Attempted rape of transwoman not classified as rape

A man in the Swedish city Örebro was acquitted from charges of attempted rape against a transwoman since there was no possibility of the rape ever being achieved, according to the judge. Since the woman did not in fact have a vagina, she could not be raped and thereby the man was freed from charges. The judge stated that: “The intended crime never had the possibility of being fulfilled” and that: “We believe that he wanted to rape this woman in particular. But as she turned out to be a man, the crime never was actually committed”.

Even though the attacker did “grab at the victims crotch” the charges of attempted rape were denied. Since the attacker also severely beat the woman he was found guilty of assault and made to pay a sum of around $ 2,000.

The fact that the attacker was cleared of charges of attempted rape on the basis that the woman was assigned male at birth is extremely concerning. The reasoning behind the verdict suggests that the woman is not seen as a woman because she lacks female genitalia, despite how she defines herself and despite the identity that she adopts. Since she was not always female the court means that she cannot be treated as a woman who was attacked and beaten with the intention of the attacker raping her. Secondly, the court is completely denying the woman her identity by claiming that she is a man because she was assigned male at birth, again despite how she identifies. According to the judge’s logic rape against a transperson could never be classified as a crime unless the rapist knew that the person they intended to rape had transitioned from male to female or female to male. It is so problematic that the attempted rape is not of concern to the court just because it did not include or did not have the possibility of the type of penetration that the court assumes classifies rape.

The court also appears to ignore the fact that the attacker was said to have touched the victim’s crotch. Does this then mean that the woman was not sexually attacked, despite whatever genitalia she might have? The court thereby appears to ignore that there are other types of rape except for vaginal rape. The court also stated that the man truly believed that this person was a woman (which she is) since he repeatedly referred to the victim as her. Ironically, the court took this as proof that the attacker intended to rape a woman and since (according to the court) the victim was a man, the attacker was freed from rape charges. The judge stating that “she turned out to be a man”, shows how truly ignorant the court and the judge are in regards to LGTBQ matters and how transphobic and incorrect their reasoning was.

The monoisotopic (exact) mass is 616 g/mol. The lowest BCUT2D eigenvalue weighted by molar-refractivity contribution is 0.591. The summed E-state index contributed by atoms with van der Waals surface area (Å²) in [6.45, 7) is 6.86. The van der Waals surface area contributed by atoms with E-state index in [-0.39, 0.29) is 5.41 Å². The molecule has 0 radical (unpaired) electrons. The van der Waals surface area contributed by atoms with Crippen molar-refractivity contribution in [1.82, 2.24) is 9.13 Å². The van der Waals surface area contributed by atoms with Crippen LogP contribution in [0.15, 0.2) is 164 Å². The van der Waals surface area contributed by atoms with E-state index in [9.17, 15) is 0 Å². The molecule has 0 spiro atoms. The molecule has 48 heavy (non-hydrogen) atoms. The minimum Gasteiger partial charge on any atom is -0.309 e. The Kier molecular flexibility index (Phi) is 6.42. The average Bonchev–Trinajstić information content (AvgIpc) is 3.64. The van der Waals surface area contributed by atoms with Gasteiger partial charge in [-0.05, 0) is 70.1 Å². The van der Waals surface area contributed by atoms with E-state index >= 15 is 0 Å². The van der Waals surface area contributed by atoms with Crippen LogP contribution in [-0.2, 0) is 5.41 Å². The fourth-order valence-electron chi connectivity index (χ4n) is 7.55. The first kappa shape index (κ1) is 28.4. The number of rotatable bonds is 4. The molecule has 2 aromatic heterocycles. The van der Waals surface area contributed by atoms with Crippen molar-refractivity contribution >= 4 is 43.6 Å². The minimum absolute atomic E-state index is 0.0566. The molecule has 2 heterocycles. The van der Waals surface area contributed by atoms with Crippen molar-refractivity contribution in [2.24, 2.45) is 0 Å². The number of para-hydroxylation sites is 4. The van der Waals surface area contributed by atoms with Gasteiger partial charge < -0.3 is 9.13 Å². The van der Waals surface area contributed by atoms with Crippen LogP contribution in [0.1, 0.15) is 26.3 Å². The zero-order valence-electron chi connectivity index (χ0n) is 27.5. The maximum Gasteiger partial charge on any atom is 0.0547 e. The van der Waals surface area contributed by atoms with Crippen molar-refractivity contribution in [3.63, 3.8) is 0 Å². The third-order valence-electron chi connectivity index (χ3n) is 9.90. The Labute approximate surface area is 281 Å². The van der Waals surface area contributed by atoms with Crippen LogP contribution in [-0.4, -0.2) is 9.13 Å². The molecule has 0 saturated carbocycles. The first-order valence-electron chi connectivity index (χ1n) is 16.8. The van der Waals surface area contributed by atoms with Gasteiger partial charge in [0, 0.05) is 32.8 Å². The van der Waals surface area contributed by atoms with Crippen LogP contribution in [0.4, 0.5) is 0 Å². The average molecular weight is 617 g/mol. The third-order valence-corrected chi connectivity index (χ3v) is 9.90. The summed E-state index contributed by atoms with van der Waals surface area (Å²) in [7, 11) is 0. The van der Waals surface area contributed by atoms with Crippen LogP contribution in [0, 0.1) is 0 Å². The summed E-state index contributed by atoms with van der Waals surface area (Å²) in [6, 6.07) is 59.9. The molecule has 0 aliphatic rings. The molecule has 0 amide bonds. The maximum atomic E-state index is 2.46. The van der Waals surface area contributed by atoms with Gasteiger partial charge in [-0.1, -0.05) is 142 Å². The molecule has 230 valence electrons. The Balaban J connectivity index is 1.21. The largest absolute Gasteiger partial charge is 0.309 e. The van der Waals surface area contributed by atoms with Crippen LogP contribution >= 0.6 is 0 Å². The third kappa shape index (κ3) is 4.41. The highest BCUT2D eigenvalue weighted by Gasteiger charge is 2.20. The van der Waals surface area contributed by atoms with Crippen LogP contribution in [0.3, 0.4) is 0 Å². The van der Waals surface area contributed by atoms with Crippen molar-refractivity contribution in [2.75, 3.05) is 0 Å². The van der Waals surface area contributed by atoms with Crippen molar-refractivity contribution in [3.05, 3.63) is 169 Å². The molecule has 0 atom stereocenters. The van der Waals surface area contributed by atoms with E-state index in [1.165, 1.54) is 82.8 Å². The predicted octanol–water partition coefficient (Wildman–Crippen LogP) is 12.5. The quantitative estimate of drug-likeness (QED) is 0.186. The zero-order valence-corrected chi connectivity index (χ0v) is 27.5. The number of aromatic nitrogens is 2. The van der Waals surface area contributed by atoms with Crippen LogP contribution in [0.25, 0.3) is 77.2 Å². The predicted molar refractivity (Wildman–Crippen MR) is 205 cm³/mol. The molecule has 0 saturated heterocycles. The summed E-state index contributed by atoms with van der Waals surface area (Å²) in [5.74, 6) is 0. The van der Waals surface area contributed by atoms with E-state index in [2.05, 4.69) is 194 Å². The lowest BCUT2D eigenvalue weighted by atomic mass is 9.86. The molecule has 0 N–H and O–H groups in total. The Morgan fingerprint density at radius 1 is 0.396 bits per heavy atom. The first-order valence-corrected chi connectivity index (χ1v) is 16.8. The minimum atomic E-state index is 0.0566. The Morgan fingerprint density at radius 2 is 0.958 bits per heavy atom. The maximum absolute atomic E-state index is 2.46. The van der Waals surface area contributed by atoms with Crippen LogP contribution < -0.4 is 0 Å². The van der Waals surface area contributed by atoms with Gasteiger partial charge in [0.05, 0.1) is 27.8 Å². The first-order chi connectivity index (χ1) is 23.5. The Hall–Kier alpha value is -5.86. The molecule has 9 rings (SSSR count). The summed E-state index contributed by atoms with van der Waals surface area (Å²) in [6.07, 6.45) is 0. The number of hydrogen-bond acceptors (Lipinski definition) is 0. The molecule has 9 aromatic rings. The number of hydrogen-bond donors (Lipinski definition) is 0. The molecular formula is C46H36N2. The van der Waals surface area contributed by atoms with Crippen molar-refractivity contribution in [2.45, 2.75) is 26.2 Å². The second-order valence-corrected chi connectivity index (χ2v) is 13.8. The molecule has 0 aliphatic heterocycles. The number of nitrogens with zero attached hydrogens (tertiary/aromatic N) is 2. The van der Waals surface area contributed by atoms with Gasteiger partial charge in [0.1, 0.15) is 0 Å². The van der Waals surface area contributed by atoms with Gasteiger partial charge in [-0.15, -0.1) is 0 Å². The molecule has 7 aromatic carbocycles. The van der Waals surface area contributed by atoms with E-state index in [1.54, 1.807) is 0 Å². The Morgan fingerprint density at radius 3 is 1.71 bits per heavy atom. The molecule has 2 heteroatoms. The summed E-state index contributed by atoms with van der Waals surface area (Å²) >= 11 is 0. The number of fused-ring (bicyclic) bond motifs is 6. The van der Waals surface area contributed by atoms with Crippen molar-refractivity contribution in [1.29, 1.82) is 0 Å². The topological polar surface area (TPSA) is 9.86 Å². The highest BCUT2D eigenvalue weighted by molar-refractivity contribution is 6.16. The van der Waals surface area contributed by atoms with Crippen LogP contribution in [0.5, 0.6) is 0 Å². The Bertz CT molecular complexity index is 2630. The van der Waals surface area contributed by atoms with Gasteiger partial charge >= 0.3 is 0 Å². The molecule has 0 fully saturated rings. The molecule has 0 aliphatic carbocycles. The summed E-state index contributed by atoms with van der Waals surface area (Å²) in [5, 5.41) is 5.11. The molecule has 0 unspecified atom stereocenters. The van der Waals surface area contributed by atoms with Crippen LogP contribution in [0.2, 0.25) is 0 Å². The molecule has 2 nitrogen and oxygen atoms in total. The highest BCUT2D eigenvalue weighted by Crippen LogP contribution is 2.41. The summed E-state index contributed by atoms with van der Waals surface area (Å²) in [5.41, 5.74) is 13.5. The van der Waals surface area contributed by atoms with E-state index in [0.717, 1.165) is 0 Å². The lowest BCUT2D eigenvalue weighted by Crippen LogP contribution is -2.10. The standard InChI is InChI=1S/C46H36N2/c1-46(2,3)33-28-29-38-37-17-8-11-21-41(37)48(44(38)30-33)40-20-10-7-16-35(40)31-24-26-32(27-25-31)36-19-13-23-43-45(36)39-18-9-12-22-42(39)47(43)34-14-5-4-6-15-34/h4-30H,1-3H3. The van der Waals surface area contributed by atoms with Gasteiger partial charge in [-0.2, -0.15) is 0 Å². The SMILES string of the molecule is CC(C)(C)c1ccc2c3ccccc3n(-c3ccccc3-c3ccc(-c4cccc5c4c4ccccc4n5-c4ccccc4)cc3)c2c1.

Comments

  1. Sounds fair to me. If there wasn’t any rape involved, what should he be charged with, thought crime? Attempted sexual assault would work, or even battery.. But rape is taking it too far.

    “Secondly, the court is completely denying the woman her identity by claiming that she is a man because she was assigned male at birth, again despite how she identifies.”

    I often refer to myself as a penguin, but courts refuse to legally recognize me as such. OH, the injustice!

    • Are you really trying to equate gender identity to you calling yourself a penguin? Wow. Way to show your ignorance.

      And as far as the charges are concerned, the issue here is that this was dismissed explicitly because the victim is transgender. They didn’t dismiss the charges because the rape was not completed, they dismissed the charges because, according to them, a transwoman can’t be raped. This is the kind of thing that directly illustrates how society makes public spaces unsafe to trans*people & it sends a message to would-be rapists that “if you want to get away with it, rape a trans*person because they don’t count.”

  2. If you read the entire article, the perpetrator was acquitted of attempted rape, not rape, as you say “But rape is taking it too far”. As we point out, attempted rape, or as you said “attempted sexual assault” would have been a reasonable charge. So therefore, I do not really understand your point!

  3. Well, it just took until this year for the FBI to update its definition of rape. After much pressure. Really makes you wonder whose delicate sensibilities they’ve been tiptoing around …

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